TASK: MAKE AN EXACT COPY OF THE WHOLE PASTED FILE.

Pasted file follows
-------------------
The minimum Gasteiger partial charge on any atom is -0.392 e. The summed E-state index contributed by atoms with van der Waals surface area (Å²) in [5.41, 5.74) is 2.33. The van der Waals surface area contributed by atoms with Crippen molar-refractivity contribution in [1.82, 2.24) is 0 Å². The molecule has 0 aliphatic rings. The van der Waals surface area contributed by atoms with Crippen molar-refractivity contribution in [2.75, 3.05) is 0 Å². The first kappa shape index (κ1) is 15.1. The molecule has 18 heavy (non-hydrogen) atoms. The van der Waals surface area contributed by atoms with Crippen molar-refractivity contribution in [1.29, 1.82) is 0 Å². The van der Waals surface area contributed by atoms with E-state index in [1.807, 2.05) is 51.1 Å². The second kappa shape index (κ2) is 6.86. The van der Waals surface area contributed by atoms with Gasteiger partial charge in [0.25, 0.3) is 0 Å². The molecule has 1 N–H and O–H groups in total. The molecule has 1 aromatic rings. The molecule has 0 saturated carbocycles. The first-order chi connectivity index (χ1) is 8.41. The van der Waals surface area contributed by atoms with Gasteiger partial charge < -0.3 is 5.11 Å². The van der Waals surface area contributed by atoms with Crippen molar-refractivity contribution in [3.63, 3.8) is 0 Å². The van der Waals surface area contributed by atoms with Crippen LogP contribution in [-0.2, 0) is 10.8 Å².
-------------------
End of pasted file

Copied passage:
The minimum Gasteiger partial charge on any atom is -0.392 e. The summed E-state index contributed by atoms with van der Waals surface area (Å²) in [5.41, 5.74) is 2.33. The van der Waals surface area contributed by atoms with Crippen molar-refractivity contribution in [1.82, 2.24) is 0 Å². The molecule has 0 aliphatic rings. The van der Waals surface area contributed by atoms with Crippen molar-refractivity contribution in [2.75, 3.05) is 0 Å². The first kappa shape index (κ1) is 15.1. The molecule has 18 heavy (non-hydrogen) atoms. The van der Waals surface area contributed by atoms with Crippen molar-refractivity contribution in [1.29, 1.82) is 0 Å². The van der Waals surface area contributed by atoms with E-state index in [1.807, 2.05) is 51.1 Å². The second kappa shape index (κ2) is 6.86. The van der Waals surface area contributed by atoms with Gasteiger partial charge in [0.25, 0.3) is 0 Å². The molecule has 1 N–H and O–H groups in total. The molecule has 1 aromatic rings. The molecule has 0 saturated carbocycles. The first-order chi connectivity index (χ1) is 8.41. The van der Waals surface area contributed by atoms with Gasteiger partial charge < -0.3 is 5.11 Å². The van der Waals surface area contributed by atoms with Crippen molar-refractivity contribution in [3.63, 3.8) is 0 Å². The van der Waals surface area contributed by atoms with Crippen LogP contribution in [-0.2, 0) is 10.8 Å².